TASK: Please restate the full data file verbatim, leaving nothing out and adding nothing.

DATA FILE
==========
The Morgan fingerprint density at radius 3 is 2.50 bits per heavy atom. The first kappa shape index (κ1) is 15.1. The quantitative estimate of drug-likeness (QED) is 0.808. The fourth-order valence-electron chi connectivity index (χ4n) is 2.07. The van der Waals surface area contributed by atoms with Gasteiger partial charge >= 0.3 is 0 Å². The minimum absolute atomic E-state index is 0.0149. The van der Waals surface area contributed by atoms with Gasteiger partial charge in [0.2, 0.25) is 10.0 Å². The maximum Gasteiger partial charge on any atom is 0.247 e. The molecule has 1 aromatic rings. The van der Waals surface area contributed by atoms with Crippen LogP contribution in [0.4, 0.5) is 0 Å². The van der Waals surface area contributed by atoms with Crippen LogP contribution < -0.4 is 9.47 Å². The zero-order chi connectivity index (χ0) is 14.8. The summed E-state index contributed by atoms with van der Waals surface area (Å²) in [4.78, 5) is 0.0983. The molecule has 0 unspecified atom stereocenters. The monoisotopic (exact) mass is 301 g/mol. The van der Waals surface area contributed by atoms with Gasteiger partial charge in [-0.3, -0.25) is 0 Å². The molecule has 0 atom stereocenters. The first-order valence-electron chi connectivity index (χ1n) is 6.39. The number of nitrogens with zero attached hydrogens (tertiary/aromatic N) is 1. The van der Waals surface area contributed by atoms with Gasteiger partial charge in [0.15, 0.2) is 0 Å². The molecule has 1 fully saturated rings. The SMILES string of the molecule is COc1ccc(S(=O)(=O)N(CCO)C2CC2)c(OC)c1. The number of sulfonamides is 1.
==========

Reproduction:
The Morgan fingerprint density at radius 3 is 2.50 bits per heavy atom. The first kappa shape index (κ1) is 15.1. The quantitative estimate of drug-likeness (QED) is 0.808. The fourth-order valence-electron chi connectivity index (χ4n) is 2.07. The van der Waals surface area contributed by atoms with Gasteiger partial charge >= 0.3 is 0 Å². The minimum absolute atomic E-state index is 0.0149. The van der Waals surface area contributed by atoms with Gasteiger partial charge in [0.2, 0.25) is 10.0 Å². The maximum Gasteiger partial charge on any atom is 0.247 e. The molecule has 1 aromatic rings. The van der Waals surface area contributed by atoms with Crippen LogP contribution in [0.4, 0.5) is 0 Å². The van der Waals surface area contributed by atoms with Crippen LogP contribution < -0.4 is 9.47 Å². The zero-order chi connectivity index (χ0) is 14.8. The summed E-state index contributed by atoms with van der Waals surface area (Å²) in [4.78, 5) is 0.0983. The molecule has 0 unspecified atom stereocenters. The monoisotopic (exact) mass is 301 g/mol. The van der Waals surface area contributed by atoms with Gasteiger partial charge in [-0.3, -0.25) is 0 Å². The molecule has 0 atom stereocenters. The first-order valence-electron chi connectivity index (χ1n) is 6.39. The number of nitrogens with zero attached hydrogens (tertiary/aromatic N) is 1. The van der Waals surface area contributed by atoms with Gasteiger partial charge in [0.15, 0.2) is 0 Å². The molecule has 1 fully saturated rings. The SMILES string of the molecule is COc1ccc(S(=O)(=O)N(CCO)C2CC2)c(OC)c1. The number of sulfonamides is 1.